Major scientific and technological investment sought to better compete against China

Sabri Ben-Achour Jun 9, 2021
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Misha Friedman/Getty Images

Major scientific and technological investment sought to better compete against China

Sabri Ben-Achour Jun 9, 2021
Heard on:
Misha Friedman/Getty Images
HTML EMBED:
COPY

The Senate passed the United States Innovation and Competition Act Tuesday with surprising bipartisan support. The bill proposes $250 billion in investment aimed at improving America’s ability to compete with China in areas like advanced manufacturing and artificial intelligence. The bill calls for greater investment in research and development and $50 billion alone aimed at getting more semiconductors made in the U.S.  

China wants to be the world leader in artificial intelligence –– a national policy says so explicitly. The country is throwing a lot of resources at the objective, something that has worried scientists and politicians here in the States.

“The U.S. is doing pretty well in this global race for AI, so the challenge isn’t where we are today, but where are we gonna be in ten years,” said Daniel Castro, vice president at the Information Technology and Innovation Foundation. U.S. government funding for basic research has been declining for decades, Castro said.

“There’s no question that we need to be investing more, especially in this moment when we are being challenged by global competitors like China,” said Caleb Watney, director of innovation policy at Progressive Policy Institute.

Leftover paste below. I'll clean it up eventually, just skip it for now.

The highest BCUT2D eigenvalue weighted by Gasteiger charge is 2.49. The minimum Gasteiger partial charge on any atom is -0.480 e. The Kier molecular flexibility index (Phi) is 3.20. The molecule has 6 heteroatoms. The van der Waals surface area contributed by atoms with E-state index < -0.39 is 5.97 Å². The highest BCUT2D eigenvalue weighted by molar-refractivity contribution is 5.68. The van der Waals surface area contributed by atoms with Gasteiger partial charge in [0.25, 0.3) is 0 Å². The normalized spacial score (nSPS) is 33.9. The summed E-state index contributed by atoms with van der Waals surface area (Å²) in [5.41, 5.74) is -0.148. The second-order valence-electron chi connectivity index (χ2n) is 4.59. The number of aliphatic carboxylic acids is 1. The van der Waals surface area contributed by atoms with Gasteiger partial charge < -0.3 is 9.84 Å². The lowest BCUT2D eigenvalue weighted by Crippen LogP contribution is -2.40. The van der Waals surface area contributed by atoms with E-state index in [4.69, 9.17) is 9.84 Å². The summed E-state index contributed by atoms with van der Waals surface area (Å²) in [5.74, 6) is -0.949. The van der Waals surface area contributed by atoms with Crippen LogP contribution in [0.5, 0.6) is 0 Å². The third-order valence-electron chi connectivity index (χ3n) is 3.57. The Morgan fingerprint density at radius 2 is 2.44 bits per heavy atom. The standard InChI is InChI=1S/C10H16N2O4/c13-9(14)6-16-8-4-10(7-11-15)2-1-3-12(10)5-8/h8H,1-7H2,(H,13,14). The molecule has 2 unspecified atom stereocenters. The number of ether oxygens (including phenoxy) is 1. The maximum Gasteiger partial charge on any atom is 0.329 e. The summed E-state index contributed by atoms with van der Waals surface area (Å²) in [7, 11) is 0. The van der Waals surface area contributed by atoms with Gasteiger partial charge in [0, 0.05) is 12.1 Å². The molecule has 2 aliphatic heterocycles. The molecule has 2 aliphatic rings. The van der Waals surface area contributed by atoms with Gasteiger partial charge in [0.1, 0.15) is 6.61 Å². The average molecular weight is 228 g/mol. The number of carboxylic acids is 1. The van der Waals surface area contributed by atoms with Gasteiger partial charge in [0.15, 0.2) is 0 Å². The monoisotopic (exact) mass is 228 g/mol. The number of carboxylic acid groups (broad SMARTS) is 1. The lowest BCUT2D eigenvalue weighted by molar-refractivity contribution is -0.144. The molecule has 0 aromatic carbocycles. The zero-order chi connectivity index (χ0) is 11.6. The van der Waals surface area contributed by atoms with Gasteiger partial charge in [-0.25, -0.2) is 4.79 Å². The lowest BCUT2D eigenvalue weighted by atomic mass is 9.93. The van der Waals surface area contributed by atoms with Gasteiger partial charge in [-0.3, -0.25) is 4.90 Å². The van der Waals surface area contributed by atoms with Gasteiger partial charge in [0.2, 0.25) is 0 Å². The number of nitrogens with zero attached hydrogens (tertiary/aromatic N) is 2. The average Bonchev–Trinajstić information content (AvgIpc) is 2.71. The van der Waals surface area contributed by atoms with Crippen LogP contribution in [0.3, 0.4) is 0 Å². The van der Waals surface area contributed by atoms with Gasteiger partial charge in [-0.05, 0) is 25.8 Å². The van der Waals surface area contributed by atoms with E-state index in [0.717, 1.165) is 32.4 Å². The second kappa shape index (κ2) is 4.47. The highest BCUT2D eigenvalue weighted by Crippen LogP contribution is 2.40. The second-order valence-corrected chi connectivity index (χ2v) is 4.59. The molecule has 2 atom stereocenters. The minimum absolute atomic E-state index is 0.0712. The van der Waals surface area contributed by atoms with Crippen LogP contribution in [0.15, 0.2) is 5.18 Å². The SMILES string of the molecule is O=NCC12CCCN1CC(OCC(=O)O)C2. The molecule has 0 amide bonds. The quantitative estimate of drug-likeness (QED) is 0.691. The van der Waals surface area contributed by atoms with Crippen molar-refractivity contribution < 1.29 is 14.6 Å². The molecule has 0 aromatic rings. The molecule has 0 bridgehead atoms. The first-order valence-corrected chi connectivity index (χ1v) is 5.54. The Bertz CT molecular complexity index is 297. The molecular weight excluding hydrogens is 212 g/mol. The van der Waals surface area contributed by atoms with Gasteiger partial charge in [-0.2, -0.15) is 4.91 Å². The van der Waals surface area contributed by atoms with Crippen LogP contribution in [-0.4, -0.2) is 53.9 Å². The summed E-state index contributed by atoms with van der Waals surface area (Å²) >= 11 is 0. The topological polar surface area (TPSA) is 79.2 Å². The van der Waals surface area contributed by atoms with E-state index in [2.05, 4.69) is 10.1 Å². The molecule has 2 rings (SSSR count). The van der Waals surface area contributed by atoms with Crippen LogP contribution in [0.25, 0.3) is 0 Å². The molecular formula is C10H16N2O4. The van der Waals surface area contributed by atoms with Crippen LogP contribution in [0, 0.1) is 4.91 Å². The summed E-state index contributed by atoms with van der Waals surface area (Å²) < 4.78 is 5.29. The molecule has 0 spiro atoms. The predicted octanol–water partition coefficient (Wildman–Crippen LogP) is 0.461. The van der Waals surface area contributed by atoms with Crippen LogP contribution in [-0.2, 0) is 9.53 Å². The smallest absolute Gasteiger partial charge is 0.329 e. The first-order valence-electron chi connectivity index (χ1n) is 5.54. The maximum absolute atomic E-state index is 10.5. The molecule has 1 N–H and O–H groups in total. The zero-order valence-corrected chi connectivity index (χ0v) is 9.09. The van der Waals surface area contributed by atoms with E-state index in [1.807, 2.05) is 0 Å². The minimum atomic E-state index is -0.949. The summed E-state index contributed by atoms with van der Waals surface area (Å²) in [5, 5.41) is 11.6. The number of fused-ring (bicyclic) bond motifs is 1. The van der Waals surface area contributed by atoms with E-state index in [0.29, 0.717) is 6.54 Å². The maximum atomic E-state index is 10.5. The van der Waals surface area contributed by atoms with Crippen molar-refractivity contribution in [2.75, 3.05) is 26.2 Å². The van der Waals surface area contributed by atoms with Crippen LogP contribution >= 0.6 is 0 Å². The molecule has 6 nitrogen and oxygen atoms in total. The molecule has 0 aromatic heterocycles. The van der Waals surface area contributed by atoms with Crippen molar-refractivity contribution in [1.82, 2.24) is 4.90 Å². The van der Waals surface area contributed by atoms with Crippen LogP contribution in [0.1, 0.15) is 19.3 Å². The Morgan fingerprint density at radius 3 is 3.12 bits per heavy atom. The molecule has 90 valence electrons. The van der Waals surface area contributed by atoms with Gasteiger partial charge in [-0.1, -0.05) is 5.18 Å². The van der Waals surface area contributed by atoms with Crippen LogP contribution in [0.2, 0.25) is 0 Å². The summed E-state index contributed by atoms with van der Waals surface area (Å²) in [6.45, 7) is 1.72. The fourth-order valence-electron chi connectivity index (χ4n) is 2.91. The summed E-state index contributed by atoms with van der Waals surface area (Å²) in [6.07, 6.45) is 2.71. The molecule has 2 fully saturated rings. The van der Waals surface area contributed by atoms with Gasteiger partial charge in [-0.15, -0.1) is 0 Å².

The Senate bill would increase the National Science Foundation budget by 30%. Only a small portion of that increase would go to general scientific research, while most, $29 billion over 5 years, would go to a new technology directorate focused on 10 specific cutting-edge technologies, including artificial intelligence. 

Samuel Hammond, an analyst at the Niskanen Center, said the government could, and should, spend more. He said there were other areas of American scientific research that need major overhauling: The fact that scientists who get government grants have to spend 40% of their time applying for and managing those grants through a highly bureaucratic process, for example. Others point out that the U.S. trains the world’s brightest science students but doesn’t have the visa programs to reliably keep them here. 

Rafael Reif, president of MIT, put it like this: “We are in a science and technology race for the future. It is with science and technology that we address things like COVID and the biggest challenges the world has. The health of our economy, our security, that is key to all of the above.”

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